IUMI 2020: Class actions in the cruise industry in the Covid-19 world

The Covid-19 pandemic has affected no marine industry more than the cruise sector, which was shut down almost overnight in mid-March and which only now is making tentative steps towards re-emergence.

John Kimball, partner at legal firm Blank Rome LLP in New York, yesterday updated delegates at the 2020 International Union of Marine Insurance (IUMI) conference, which this year is being hosted online by Insurance Sweden after the physical conference had to be cancelled because of the pandemic.

Kimball recalled that the marine industry had not particularly pleasant memories of class actions in the US. After the Deepwater Horizon disaster in 2010, a class action of $20bn was approved against BP. There had also been a class action of $500m in the case of the Exxon Valdez. Kimball said that, if that did not seem a particularly large sum of money, it should be remembered that the defending legal firms had to take it all the way to the US Supreme Court to get the initial award of $5bn reduced.

When Covid-19 emerged, the cruise lines were quickly in the firing line, with allegations that they had failed to act correctly and/or failed to keep passengers fully informed as to the nature of risks.

He said that at the moment there were three cases involving passengers, on the:

·         Grand Princess (IMO 9104005)

·         Coral Princess (IMO 9229659)

·         Zaandam (IMO 9156527)

There were a range of types of claim being seen, in order of severity:

1) Emotional distress. The claimants had not tested positive, but asserted that the negligence of the cruise line resulted in unnecessary emotional distress. Kimball said that a case such as this had already been dismissed by a California District Court and had not been appealed.

2) Claimants were tested positive, but had no physical symptoms

3) Claimants tested positive, and were sick

4) Death. There were seven claims as a result of death. Kimball noted that, because of the small number of fatalities, they were not suited to a class action, and any litigation was likely to be on an individual basis

5) Punitive Damages. Kimball said that in this instance the US Death On The High Seas Act (DOHSA) was of some significance, because, depending on where the disease was contracted and where the claimant died, punitive damages might be ruled out by law.

There had been three cases of class actions against cruise lines:

·         Hoffman v Princess (2003)

·         Barton v Princess (2002)

·         McCurly v Royal Sea Cruises (2019)

which Kimball said would be a case law basis for anything that came to trial.

Rule 23 of the US Federal Rules of Civil Procedure require a number of conditions to be fulfilled before a class action can be certified, said Kimball. Two factors must always be present. The factual and legal issues must be common to all the members of the class, and it must be impracticable to bring individual civil lawsuits.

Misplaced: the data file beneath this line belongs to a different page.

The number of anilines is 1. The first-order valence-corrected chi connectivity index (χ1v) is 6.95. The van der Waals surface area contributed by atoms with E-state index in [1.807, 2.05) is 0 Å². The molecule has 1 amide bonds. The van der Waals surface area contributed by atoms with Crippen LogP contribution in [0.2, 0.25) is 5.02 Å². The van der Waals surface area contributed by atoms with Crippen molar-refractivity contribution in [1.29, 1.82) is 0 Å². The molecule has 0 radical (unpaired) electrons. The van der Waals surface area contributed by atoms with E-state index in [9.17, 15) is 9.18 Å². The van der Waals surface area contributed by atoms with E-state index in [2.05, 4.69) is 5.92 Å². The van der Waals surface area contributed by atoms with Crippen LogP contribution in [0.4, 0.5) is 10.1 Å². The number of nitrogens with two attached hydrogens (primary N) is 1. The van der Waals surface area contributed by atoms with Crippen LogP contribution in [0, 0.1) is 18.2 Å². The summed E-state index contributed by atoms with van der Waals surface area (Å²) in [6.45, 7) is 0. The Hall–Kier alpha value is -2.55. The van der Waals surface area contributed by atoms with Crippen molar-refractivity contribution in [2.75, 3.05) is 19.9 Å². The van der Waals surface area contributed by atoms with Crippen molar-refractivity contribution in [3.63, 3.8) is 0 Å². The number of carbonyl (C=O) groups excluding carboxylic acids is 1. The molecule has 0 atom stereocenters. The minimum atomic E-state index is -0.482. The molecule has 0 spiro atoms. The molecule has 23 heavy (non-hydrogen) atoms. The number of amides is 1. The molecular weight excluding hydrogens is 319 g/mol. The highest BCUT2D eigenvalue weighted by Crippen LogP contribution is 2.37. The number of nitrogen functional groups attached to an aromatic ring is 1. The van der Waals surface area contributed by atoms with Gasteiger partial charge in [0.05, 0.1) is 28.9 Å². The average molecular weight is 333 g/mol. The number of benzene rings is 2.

If a claim is certified, a common plaintiff is appointed, who almost invariably will be working on a contingency fee basis. A notice is sent to class members, who can “opt out” if they wish. Class members who do not respond are by default included in the class action.

One other requirement for a class action is that the “experience” of the members of the class action needs to have been similar.

The complaints submitted thus far generally assert negligence and deciding to proceed with voyages without giving passengers due warning.

Most passenger contracts include a one-year time bar on legal actions. Kimball said that as we were only six months in, there was still time for a number of suits to be submitted for certification.

Currently the defences have been motions to dismiss. For example Costa Cruise Lines submitted a motion to dismiss in Florida. The justification for the motion to dismiss has generally included the fact that passengers agree to waive the right to class actions in their passenger contracts.

Kimball said that defences against certificated cases would likely include an argument that the different backgrounds of the claimants meant that their experiences could not be classed as sufficiently similar to qualify as a class action.

Other matters that could arise could include causation. It would need to be shown that the claimants contracted the virus on the vessel.

One interesting point raised by Kimball that the Limitation of Liability Act 1851, which states that the owner of a vessel may limit damage claims to the value of the vessel at the end of the voyage plus “pending freight” (provided the owner can prove it lacked knowledge of the problem beforehand) has not been invoked in any defence.

Because the situation is still at a very early stage in legal terms, Kimball said that he would be able to offer a more detailed update on the progress of the legal cases if and when IUMI convened in Seoul in 2021.

1998-built, Bermuda-flagged, 107,517 gt Grand Princess is owned by Fairline Shipping Intl Corp care of Princess Cruise Lines Ltd of Valencia, California, USA. It is entered with Steamship Mutual (Americas Division) on behalf of Princess Cruise Lines Ltd (a Bermuda Company).

2002-built, Bermuda-flagged, 91,627 gt Coral Princess is owned by Brittany Shipping Corp Ltd care of Princess Cruises Ltd of Valencia, California, USA. It is entered with Steamship Mutual on the same basis as Grand Princess.

2000-built, Netherlands-flagged, 61,396 gt Zaandam is owned by Hal Antillen NV care of Holland America Line NV of Seattle, Washington, USA. It is entered with Steamship Mutual (Americas Division) on behalf of Hal Antillen NV.